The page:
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I have come across this following sentence but I could not figure out the highlighted part of its structure.

In the next session of parliament, the government will introduce new laws aimed at stopping domestic violence.

For me it should be :

'In the next session of parliament, the government will introduce new laws (which are ) aiming at stopping domestic violence.'

I feel that there seems to be reduced relative clause after the word laws which is subject of it.On the other hand I think the new laws cannot 'aim at' by itself, is it 'a passive reduced relative clause' ,if there is something like that?

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    'In the next session of parliament, the government will introduce new laws (which will be) aimed [targeted] at stopping domestic violence.' – Edwin Ashworth Feb 17 '15 at 1:23
  • Both forms of the verbal phrase modify laws with a metaphorical use of aim, indicating the purpose of the laws. The relative (which are) can be implied in both constructions. Aiming establishes a progressive view of the aim. – ScotM Feb 17 '15 at 1:24
  • It's fine as written. "Aimed at", in that context, means "with the intended purpose of". – Hot Licks Feb 17 '15 at 1:56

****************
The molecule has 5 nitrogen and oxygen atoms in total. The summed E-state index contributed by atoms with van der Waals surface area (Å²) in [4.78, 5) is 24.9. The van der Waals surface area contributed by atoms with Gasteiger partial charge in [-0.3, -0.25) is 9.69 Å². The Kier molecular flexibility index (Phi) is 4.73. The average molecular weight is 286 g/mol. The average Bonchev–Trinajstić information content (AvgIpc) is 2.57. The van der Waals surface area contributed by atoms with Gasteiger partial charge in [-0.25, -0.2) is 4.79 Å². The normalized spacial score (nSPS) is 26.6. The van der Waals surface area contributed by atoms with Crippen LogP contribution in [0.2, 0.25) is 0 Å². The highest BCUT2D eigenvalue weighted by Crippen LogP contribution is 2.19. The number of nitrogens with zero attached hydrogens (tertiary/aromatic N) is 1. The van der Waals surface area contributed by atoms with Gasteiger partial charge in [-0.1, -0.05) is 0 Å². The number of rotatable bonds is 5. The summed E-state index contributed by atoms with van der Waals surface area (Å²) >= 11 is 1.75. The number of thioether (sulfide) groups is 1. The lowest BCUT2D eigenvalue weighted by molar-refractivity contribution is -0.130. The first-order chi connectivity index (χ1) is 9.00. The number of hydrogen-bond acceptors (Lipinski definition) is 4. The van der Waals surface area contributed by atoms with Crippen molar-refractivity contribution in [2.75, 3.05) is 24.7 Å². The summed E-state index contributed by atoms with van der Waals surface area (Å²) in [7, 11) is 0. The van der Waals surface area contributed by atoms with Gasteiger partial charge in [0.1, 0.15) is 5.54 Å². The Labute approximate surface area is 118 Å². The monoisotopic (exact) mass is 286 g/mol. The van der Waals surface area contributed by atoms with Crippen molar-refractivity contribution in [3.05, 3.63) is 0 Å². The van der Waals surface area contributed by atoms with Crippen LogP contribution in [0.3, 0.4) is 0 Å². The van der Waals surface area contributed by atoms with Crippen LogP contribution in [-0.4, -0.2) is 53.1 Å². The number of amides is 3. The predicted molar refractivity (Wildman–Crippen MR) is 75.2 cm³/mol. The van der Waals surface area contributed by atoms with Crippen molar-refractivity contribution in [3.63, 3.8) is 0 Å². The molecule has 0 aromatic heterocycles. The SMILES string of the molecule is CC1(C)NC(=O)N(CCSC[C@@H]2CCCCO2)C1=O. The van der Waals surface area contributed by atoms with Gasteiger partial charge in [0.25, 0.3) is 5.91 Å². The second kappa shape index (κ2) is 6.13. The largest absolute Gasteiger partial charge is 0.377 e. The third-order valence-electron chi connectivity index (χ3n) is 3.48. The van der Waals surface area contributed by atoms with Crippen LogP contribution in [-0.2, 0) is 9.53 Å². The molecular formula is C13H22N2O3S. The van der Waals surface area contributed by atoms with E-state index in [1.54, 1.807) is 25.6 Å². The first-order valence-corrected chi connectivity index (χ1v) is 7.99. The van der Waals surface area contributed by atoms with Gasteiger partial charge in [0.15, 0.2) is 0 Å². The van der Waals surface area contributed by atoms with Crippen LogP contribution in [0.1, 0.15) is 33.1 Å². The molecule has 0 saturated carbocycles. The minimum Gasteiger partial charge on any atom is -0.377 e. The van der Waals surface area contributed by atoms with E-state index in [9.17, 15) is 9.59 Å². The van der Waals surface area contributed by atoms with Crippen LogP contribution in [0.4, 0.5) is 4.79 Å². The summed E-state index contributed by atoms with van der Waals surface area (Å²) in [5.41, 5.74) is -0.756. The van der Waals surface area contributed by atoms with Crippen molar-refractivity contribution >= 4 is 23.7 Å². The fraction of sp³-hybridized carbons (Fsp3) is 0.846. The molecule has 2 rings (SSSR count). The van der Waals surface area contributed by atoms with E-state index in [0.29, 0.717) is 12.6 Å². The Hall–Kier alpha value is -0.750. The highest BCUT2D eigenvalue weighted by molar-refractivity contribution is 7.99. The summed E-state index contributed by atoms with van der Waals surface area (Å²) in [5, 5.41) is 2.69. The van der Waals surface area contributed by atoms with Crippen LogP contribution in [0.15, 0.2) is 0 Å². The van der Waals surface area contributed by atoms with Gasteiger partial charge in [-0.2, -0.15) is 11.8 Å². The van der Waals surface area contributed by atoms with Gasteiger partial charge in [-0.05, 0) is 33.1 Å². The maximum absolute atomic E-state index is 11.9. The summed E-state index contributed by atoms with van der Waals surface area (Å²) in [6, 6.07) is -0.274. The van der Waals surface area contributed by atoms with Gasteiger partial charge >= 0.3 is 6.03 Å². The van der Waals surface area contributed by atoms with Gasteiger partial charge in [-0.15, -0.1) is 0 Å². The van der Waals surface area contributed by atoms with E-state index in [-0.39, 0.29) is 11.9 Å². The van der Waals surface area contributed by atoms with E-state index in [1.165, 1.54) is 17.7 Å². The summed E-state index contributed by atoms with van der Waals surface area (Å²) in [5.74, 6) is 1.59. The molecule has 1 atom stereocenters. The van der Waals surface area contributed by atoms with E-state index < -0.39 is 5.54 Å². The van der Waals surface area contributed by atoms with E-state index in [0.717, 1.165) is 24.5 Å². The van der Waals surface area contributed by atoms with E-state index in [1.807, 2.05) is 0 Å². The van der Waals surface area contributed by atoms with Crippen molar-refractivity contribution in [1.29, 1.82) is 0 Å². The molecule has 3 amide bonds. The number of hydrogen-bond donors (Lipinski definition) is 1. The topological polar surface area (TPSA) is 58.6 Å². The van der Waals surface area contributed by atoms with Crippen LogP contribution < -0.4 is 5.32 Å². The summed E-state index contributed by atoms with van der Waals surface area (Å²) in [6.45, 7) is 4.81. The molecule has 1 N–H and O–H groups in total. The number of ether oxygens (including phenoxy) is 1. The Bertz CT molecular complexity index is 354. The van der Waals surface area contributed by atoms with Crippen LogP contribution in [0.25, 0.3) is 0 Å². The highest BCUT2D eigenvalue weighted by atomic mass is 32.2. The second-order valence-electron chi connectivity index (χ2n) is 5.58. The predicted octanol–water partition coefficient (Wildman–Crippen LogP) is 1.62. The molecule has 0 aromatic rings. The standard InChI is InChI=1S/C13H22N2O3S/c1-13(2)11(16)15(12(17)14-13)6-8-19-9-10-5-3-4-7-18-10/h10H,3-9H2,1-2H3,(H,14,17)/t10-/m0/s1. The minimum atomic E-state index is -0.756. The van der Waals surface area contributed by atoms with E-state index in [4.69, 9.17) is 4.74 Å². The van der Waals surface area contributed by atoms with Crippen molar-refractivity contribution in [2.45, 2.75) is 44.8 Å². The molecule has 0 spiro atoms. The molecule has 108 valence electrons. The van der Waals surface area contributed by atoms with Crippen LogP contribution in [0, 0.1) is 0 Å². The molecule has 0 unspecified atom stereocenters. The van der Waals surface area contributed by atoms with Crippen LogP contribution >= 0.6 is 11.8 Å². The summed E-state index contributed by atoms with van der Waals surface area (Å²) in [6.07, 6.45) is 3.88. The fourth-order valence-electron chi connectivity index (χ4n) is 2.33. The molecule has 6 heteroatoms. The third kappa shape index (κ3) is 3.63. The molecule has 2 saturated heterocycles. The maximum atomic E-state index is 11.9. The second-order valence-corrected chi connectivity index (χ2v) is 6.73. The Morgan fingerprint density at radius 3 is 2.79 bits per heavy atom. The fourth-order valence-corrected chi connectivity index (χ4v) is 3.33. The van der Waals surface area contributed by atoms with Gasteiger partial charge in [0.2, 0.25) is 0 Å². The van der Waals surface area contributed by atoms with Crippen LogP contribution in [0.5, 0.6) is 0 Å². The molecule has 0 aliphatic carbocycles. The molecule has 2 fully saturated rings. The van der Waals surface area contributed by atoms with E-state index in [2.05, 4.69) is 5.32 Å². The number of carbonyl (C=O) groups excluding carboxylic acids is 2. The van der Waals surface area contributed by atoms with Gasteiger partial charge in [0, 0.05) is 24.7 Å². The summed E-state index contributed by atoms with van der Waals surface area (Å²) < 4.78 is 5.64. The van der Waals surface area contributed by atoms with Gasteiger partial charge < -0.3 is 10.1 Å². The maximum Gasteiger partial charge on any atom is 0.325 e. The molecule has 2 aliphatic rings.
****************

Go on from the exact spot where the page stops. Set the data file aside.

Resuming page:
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    Preferring fewer words, I suggest "In the next session of parliament, the government will introduce new laws to stop domestic violence." If you really must, I suppose you could add the word "designed" before the infinitive "to stop." – rhetorician Feb 17 '15 at 1:59
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    This question is off-topic because it's a NARQ. – Kris Feb 17 '15 at 6:51
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The original and your rewrite express different agents.

In the original somebody (presumably the government) aims the laws at a target, as you might aim a rifle; The clause expresses the government's intention to stop domestic violence by means of the laws.

In your rewrite the laws are anthropomorphized, treated as themselves capable of aiming at a goal. The clause expresses the laws' intention; the government is merely the force which sets the laws into operation.

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